Globe, an hourly home rental startup backed by Silicon Valley accelerator Y Combinator, said that it...Globe, an hourly home rental startup backed by Silicon Valley accelerator Y Combinator, said that it has completely reworked its business model during the pandemic-induced shelter-in-place orders across the United States. The new model relies heavily on listings from property managers who have seen a drop in requests for rentals they've previously hosted on Airbnb. Cofounder and CEO Manny Bamfo told Business Insider that the strategy and upfront technical investments paid off handsomely with a significant increase in demand. To comply with local ordinances, Bamfo said Globe is only available for "essential" activities like job interviews or working space that falls within three blocks of a guest's home address. As massive tech companies like Facebook and Shopify embrace long-term remote work, Bamfo said Globe could provide a default office for digital nomads, but his startup's model is dependent on high-density cities that many workers are fleeing. Click here for more BI Prime stories. An hourly home rental startup is trying to make lemonade out of lemons during the coronavirus pandemic. Globe allows its users to rent empty homes, apartments, and rooms by the hour. When it launched at Silicon Valley accelerator Y Combinator's annual Demo Day in September, cofounder and CEO Manny Bamfo proclaimed that it would become a second space for constrained professionals unhappy with open office floor plans, or traveling workers who wanted privacy instead of coworking spaces. But over the last three months, Globe's entire world spun off its axis as states enacted shelter-in-place orders to stave off the coronavirus pandemic. Offices closed, workers toiled at home, and kitchens and living rooms became the de facto second spaces Globe once wanted to provide. The same tectonic shifts have revealed cracks in the bedrock under Globe's big brother, home-sharing startup Airbnb, as most non-essential travel ground to a halt. All of a sudden, the young startup's future looked a lot less promising. "We worked with hosts that would open up their spaces in the middle of the day while they were at work, but in mid-February through early March, that part of our business tanked," Bamfo told Business Insider. "We were terrified." But Globe's biggest weaknesses, namely that it was relatively young and had less cash in the bank than Airbnb, also made it easier to adapt. In the span of a few weeks, Bamfo said his team had reworked the host process to accommodate property managers fleeing Airbnb. Before February, Globe essentially let anyone with a lease rent out empty space in their homes while they were away. The process of renting out a space on Globe was quick and simple, and almost anyone could do it. Now, Bamfo said they've created an official application and listing process, something the property managers had become accustomed to when listing on Airbnb. The sudden halt in non-essential travel meant that rental managers were often sitting on tens of empty properties and losing money, fast. So they reached out to Globe about listing their city-bound properties on Globe as work spaces, or private places to take calls, or oases for harried parents in need of an hour of silence. According to Bamfo, the pivot worked. "Right now there are 10 million property managers or Airbnb hosts that don't have any demand for travel," Bamfo said. "And then there are all these people that are saying, 'I need space,' so there is an organic pull that we are getting." '100% essential' Operating a functional home-sharing startup is not an easy feat to pull off in a pandemic, and Bamfo said the team has made significant investments in the technical and screening processes to ensure Globe remains compliant with city and state ordinances. Now, guests have to provide what amounts to a temperature selfie — a photo of themselves with their temperature reading on a thermometer — to Globe before they get their booking details. Hosts are provided sanitization kits — a collection of wipes, gloves, and soap sourced from professional cleaning crews — when they list properties on the site. Guests are encouraged to book spaces only for essential activities like job interviews within their apartment buildings, or within three blocks of their home addresses, to help limit travel as much as possible. However, Bamfo said that safeguard is operating on an honor system at the moment. But for Globe to emerge victorious from the current economic environment, it will need to operate fully above board and in good standing with the cities where its spaces are located. "We find mental health to be an essential need and work is an essential need," Bamfo said. "Travel is 100% non-essential, but work is 100% essential. We are in a global economic crisis and we need the opportunity to work, so we find it 100% essential to have space to get work done." High density, high risk, high reward As restrictions loosen in some of Globe's current markets, the fact remains that the business is built for cities and the white-collar workers who live there. The current safeguards that limit how far a guest can travel to get to a Globe space are optimized for high density housing like high-rise apartments. Even when the pandemic subsides as a threat, people seeking a private respite for a few hours are likely to look for building close by. But study after study has found that many of those metro-area workers, Globe's target customer base, are gearing up to flee cities once restrictions are lifted. Months cooped up working from kitchen tables or couches in pricey apartments, often with a roommate or partner, have erased some of the appeal of city life. Thursday, Facebook announced that it expects to move roughly half of its 50,000 employees to permanent remote work, a policy that could substantially rework the dynamics of California's pricey Bay Area. "A lot of our hosts were relying on revenue from Globe to make their rent," Bamfo said. "In the markets we are in, rent is expensive." If the predicted urban exodus does in fact play out with young professionals fleeing to the suburbs or small towns, Globe could be looking at a future less favorable than Airbnb's, which profits from the travel market under normal conditions. But Bamfo remains optimistic. "At this moment, our future is bright," Bamfo said. "We are trying to make homes work better for our world right now. We can't all cram into offices and we can't all cram into our homes. We need a middle ground, and that's Globe."SEE ALSO: See the deck that top growth-stage investor Insight Partners is using to prepare its founder network to weather a prolonged economic downturn Join the conversation about this story » NOW WATCH: What makes 'Parasite' so shocking is the twist that happens in a 10-minute sequence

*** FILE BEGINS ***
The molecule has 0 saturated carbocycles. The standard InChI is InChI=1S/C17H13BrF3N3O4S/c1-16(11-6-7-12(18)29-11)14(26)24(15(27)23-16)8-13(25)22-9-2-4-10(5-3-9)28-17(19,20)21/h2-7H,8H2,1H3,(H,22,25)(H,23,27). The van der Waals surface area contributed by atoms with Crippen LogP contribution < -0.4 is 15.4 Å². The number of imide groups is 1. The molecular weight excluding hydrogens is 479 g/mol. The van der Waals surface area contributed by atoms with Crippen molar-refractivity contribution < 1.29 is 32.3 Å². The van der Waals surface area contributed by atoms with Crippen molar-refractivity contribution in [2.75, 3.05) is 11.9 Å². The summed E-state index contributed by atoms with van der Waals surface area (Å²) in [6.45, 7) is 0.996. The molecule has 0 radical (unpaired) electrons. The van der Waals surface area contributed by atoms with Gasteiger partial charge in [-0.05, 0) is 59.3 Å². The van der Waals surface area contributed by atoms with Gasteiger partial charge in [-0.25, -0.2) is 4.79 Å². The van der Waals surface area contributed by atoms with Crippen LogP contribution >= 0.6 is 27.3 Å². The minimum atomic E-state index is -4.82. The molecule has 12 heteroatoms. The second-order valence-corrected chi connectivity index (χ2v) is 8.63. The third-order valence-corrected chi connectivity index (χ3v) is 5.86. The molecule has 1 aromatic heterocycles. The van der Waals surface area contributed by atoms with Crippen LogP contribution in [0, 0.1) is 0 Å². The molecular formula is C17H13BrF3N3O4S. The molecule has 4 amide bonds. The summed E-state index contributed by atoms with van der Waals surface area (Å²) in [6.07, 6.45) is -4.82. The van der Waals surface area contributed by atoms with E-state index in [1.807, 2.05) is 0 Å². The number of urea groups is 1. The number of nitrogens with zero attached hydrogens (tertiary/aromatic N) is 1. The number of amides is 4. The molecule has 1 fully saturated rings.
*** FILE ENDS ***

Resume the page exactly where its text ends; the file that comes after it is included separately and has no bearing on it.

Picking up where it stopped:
Some large Airbnb investors have slashed their internal valuations of the company by more than 30% as the pandemic halts travel